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I often read from the Bible when studying Spanish as it's very easy to read the English and Spanish in parallel. Here's a passage from Genesis 1:10 that got me thinking.

A lo seco, Dios lo llamó «tierra», y al conjunto de las aguas lo llamó «mares». Y vio Dios que era bueno.

There is no subject in the second clause of the second sentence and I was initially thinking about what makes the subject unambiguous. In other words, how do I know by context with certainty which way to read this?

And God saw that he was good. (No?)

And God saw that it was good. (Yes!)

Plugging both of those English sentences into Google Translate just now produced identical sentences in Spanish without any pronoun for clarification. No help there.

So I started comparing some of the various editions of Reina Valera. The original Reina Valera is many hundreds of years old though it had been revised several times in recent decades and consistently rendered the same as above. But then I saw that the Reina Valera Actualizada has added an explicit pronoun.

Y vio Dios que esto era bueno.

RVA seems to be it's own branch of the translation tree starting in the early 1980s. One description of RVA says: "The RVA uses a contemporary language that people can understand throughout the Spanish speaking world." https://www.logos.com/product/339/reina-valera-actualizada

Most of the versions I had available to examine were one of these two Spanish sentences with the concensus leaning toward omitting the pronoun. I can't tell at a glance whether there was a trend based on recency of the translations. In case anyone cares, other variations were:

Y Dios consideró que esto era bueno. (NBD)

Al ver Dios que todo estaba bien, ... (DHH)

Y Dios vio que estaba muy bien esto que había hecho. (PDT)

Al ver Dios tal belleza, dijo: ... (TLA)

So here's my question: Is there a tendency for modern speakers to favor the inclusion of esto here? A potential explanation is that this represents a more universally understood translation across the whole Spanish-speaking world without confusion and possibly education level being a factor. As evidence of preference, perhaps this topic is even addressed in style guides for Spanish-language publications. (I would have checked http://www.manualdeestiloap.com/ except I'd need to buy an account.) Or is all this speculation completely off base?

Any insights on why some don't include the pronoun while others do?

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    This is opinion-based but I would say that influence from English can be a reason. A non-native Spanish speaker or an amateur Spanish translator would be likely to repeat English structures when writing in Spanish or translating from English, resulting in the retaining of pronouns or passive voice, for example, where natural Spanish writing would not use them. – JMVanPelt Aug 15 '16 at 18:47
  • If you want to have a bit of a laugh, think of the sentence Me voy a comer "I'm going to eat." – Luis Casillas Aug 19 '16 at 19:44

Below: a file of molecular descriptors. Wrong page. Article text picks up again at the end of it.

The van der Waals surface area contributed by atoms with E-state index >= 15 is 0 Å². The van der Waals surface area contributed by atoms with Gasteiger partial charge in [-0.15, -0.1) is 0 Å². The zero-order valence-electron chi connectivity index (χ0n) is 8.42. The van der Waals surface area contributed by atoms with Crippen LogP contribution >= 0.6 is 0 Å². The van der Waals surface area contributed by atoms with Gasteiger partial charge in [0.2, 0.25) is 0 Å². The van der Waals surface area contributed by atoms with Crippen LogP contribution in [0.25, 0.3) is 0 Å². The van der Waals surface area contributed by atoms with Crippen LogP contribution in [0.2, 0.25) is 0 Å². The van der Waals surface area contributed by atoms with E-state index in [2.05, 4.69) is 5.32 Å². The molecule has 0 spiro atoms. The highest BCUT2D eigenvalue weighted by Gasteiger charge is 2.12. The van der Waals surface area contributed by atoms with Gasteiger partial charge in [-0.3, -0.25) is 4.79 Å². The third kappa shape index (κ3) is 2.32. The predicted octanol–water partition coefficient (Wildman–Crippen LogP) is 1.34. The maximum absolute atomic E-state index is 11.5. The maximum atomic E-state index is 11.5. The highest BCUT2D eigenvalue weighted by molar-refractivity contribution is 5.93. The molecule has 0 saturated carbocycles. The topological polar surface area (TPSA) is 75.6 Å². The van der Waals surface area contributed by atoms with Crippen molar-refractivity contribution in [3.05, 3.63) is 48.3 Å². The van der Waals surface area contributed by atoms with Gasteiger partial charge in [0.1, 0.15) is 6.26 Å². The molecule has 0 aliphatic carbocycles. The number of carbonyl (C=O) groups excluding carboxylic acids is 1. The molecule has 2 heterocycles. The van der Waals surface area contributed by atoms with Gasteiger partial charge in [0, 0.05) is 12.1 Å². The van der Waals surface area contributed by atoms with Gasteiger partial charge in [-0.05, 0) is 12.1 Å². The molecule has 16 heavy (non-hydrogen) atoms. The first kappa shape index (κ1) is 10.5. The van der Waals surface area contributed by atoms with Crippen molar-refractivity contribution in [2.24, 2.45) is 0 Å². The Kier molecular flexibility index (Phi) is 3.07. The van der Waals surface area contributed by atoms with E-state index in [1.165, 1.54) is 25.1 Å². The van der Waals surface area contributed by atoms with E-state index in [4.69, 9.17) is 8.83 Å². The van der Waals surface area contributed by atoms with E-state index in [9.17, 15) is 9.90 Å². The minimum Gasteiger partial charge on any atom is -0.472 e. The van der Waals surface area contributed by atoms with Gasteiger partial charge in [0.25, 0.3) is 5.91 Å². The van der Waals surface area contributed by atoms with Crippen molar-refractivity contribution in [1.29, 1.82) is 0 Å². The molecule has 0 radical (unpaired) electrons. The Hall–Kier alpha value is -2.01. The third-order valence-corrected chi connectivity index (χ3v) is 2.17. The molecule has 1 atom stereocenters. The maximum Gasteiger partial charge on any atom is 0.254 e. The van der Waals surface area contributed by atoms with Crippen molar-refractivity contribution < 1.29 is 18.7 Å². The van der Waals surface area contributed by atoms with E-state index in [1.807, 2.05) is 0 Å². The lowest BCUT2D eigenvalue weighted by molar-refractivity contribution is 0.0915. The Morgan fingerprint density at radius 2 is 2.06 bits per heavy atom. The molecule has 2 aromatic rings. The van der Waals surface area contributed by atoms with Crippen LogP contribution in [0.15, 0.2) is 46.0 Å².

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Probably one of the most difficult questions in this site. I can only give my opinion: the Bible has always been one of the most studied books, and hence one of the most known. One of the first translations (from 1569) said this:

Y llamó Dios à la ſeca Tierra, y al ayuntamiento de las aguas llamó Mares: y vido Dios que era bueno.

As this is the first chapter of the Bible, what is said here is what is most learned and what people most know. So I think the translators had to be careful not to change sentences that were already in the minds of the people. The sentence in fact has arrived our days unchanged, but for me it sounds very archaic, the kind of sentence you expect to read just in the Bible, and nowhere else. When I make cupcakes I don't say "y vio Carlos que eran buenas". Neither with nor without the subject in the relative sentence.

So maybe the Bible is the book that follows absolutely no guide of translation, except for the very new ones, that speak the nowadays Spanish. In this version that sentence just disappears, or is changed for "al ver Dios tal belleza", as you state in your question.

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    I agree, the Bible is not a good book to learn Spanish. – DGaleano Aug 14 '16 at 21:20
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    @DGaleano agreed. The Bible could be the last book I'd recommend to learn Spanish. – Charlie Aug 14 '16 at 21:23
  • I'm fairly advanced although I agree it doesn't help with colloquial language. Personally I like to study a broad range of literature, which really is just part of my larger ideas about self-education, and it suits me well. – shawnt00 Aug 15 '16 at 4:36
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    @shawnt00 of course, I said that generally speaking. If you think you are ready you can read the Bible, just be warned that the kind of Spanish you'll find there is probably unique and not found anywhere else in the Spanish literature. – Charlie Aug 15 '16 at 7:48
  • IMHO, the Bible is not a good book to learn any language at all. The original one was written in several ancient languages (including latin, greek and hebrew), and there are a pletora of translations made in different modern languages, epochs, countries, and christians (catholics, protestants, ortodox...). – mclopez Aug 19 '16 at 18:03

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